Archive for June 2008

Plastic bags and how to help make a difference

June 30, 2008

one of the employees in another clinic emailed this to us (thanks Katie!). It’s a great reminder about how little things like plastic bags can have a huge and destructive environmental impact. I am definitely guilting of not doing enough here. I’m going to buy 2-3 cloth bags and keep them in my trunk so they’re always available.

Check out this presentation. It’ll only take you a couple minutes and it provides some good information. You can watch it here.

new study on footwear and arthritic knees

June 20, 2008

Our clients know we’ve been recommending Nike Free shoes for awhile now. They bring your feet closer to the state of being barefoot than traditional athletic shoe. Now the studies are starting to emerge that confirm that barefoot has its advantages.

Good stuff, you can read it here.

Sore, arthritic knees may do better with flip-flops and flexible walking shoes than with other types of footwear, new research suggests.
In fact, the closer to barefoot, the better for the knees, the study finds.

“The main finding of the study is that footwear not only affects your feet but can affect other joints at your lower extremity, in particular the amount of load your knees experience when you walk,” said lead researcher Dr. Najia Shakoor, an assistant professor of internal medicine at Rush University Medical College in Chicago.

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Excellent article on sunshine and Vitamin D

June 20, 2008

This is an area I’m actively researching. I got ahold of a free publication from naturalnews.com (a site I highly recommend) on this topic and thought it was an excellent interview and wanted to make it available to all of you:

Thehealingpowerofsunlightandvitamind
.

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Alternative energy source

June 8, 2008

if this is real, and I hope and pray it is, this could be an incredibly powerful tool to end our reliance on fossil fuels. Check it out.

http://www.naturalnews.com/023378.html

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Dealing with negative people

June 5, 2008

got this from an email newsletter I subscribe to. Thought it had some good advice.

And also, my apologies for a lack of posts the last few weeks. Was first in San Diego for our annual clinic owners meetings, then got back and got hit with a nasty respiratory infection that just kicked my butt. Doesn’t happen to me often, but this one was a doozy. I’m back on my feet now and have some cool stuff I’ll be posting about soon.

* * * * * * * * * * * * * * *
Welcome to Health Sparks
* * * * * * * * * * * * * * *

Do negative people rub you the wrong way? A negative,
pessimistic, and complaining person can wear on your
nerves and deplete your energy faster than you realize.

And trying to change their attitude wastes even more of
your energy. Your effort has no chance of success when
they do not want to cooperate.

When you believe that positive thinking is desirable and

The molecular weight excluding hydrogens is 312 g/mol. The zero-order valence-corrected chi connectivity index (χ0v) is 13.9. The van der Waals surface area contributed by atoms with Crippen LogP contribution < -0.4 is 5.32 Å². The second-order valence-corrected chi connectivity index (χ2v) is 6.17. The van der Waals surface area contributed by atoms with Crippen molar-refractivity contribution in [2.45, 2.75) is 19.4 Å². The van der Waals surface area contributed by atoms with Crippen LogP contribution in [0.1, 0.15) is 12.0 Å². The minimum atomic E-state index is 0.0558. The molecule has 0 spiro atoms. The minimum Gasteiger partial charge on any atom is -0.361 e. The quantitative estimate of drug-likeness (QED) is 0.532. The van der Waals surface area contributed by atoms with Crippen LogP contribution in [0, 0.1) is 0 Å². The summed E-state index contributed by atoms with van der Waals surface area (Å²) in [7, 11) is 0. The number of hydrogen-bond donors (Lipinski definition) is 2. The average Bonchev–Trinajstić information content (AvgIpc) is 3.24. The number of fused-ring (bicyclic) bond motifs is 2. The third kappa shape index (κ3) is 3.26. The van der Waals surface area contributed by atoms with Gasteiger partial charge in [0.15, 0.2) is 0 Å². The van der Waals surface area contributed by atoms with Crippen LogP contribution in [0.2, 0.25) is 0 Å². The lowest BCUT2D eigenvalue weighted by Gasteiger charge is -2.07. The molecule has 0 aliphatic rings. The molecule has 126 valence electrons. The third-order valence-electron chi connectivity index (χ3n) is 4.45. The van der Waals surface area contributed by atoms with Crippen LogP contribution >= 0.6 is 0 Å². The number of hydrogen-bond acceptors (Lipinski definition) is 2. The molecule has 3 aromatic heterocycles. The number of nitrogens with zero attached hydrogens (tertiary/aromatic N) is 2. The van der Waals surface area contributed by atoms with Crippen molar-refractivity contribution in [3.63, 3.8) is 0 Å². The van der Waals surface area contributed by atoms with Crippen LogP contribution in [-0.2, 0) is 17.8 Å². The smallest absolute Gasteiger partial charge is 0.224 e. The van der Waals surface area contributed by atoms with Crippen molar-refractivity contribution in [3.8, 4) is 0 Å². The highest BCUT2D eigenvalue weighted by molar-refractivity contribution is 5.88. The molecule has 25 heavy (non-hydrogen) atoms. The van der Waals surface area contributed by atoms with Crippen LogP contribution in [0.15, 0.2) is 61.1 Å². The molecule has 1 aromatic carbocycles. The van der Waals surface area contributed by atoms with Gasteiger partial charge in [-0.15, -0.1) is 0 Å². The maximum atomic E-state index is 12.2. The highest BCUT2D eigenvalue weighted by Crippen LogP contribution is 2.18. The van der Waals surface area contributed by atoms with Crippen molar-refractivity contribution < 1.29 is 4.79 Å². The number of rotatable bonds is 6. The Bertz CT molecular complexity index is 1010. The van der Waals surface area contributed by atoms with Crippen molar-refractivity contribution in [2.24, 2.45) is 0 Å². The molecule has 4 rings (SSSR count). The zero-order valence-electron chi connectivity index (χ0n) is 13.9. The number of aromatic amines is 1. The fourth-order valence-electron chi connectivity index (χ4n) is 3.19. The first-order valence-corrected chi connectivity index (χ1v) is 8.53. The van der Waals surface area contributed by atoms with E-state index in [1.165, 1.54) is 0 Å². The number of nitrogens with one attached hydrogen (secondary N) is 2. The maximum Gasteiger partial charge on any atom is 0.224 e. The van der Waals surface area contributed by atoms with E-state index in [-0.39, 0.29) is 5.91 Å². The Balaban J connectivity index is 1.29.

negative thinking is undesirable, then you are empowering
people to irritate you when they think and talk in
negative ways.

Dr. Al Siebert, author of “The Survivor Personality” and
our “Resiliency” personal learning course, calls that kind of
thinking “The Theme Song of the Human Race.”

This belief, “If only other people would change, things
would be much better for me,” may indeed be correct, he
says, but it also makes it possible for negative people to
control you. When others are negative they can upset you,
cause you to spend time and energy trying to cope with
their negativism, and frustrate your positive efforts.

The solution to regaining control is not to change them but
to change how you respond to them.

Start by giving the negative person permission to be here on
Earth the way they are.

“When you feel frustrated or feel an energy drain, treat the
difficulty as a test in the school of life,” Al says. “Look at it
as an opportunity to learn about your blind spots.
Appreciate opportunities to learn better ways of handling
people who knock you off balance emotionally.”

Next, replace the thought “If only they would change, my
life would be much better” with questions.

Ask, “How might I respond differently so that I am less
vulnerable? What could I do to regain control? How can I
handle negativity in positive ways?”

When someone says something negative, try one of
the following:

* Say, “You may be right,” then change the subject.

* Pretend you didn’t hear them. Attention is a big payoff
for people with pessimistic attitudes, so stop reacting to
their negative statements. Withdraw attention. Be
selectively impolite.

* Be playful. Say, “It’s much worse than you know.”
Describe more things to be upset about, and then be quiet
or leave.

* Say, “Now that you’ve identified the problem, what is
your plan for dealing with it?”

* See the benefit of their negative thinking. Develop an
appreciation for the ability of chronically pessimistic people
to see potential risks and problems that others overlook.

* Make the negative person a useful resource. Ask them to
help you anticipate difficulties. If you thank them for their
critical thinking, your relationship will probably improve.

Rehearse what you might say the next time you are around
a negative person. Notice how much more in control you
feel when you develop a positive plan of action.

The key to making your life better is to stop blaming others
for triggering reactions in you that you don’t like and to
focus instead on discovering better ways to respond. When
you change how you react, your emotional strain is
reduced.

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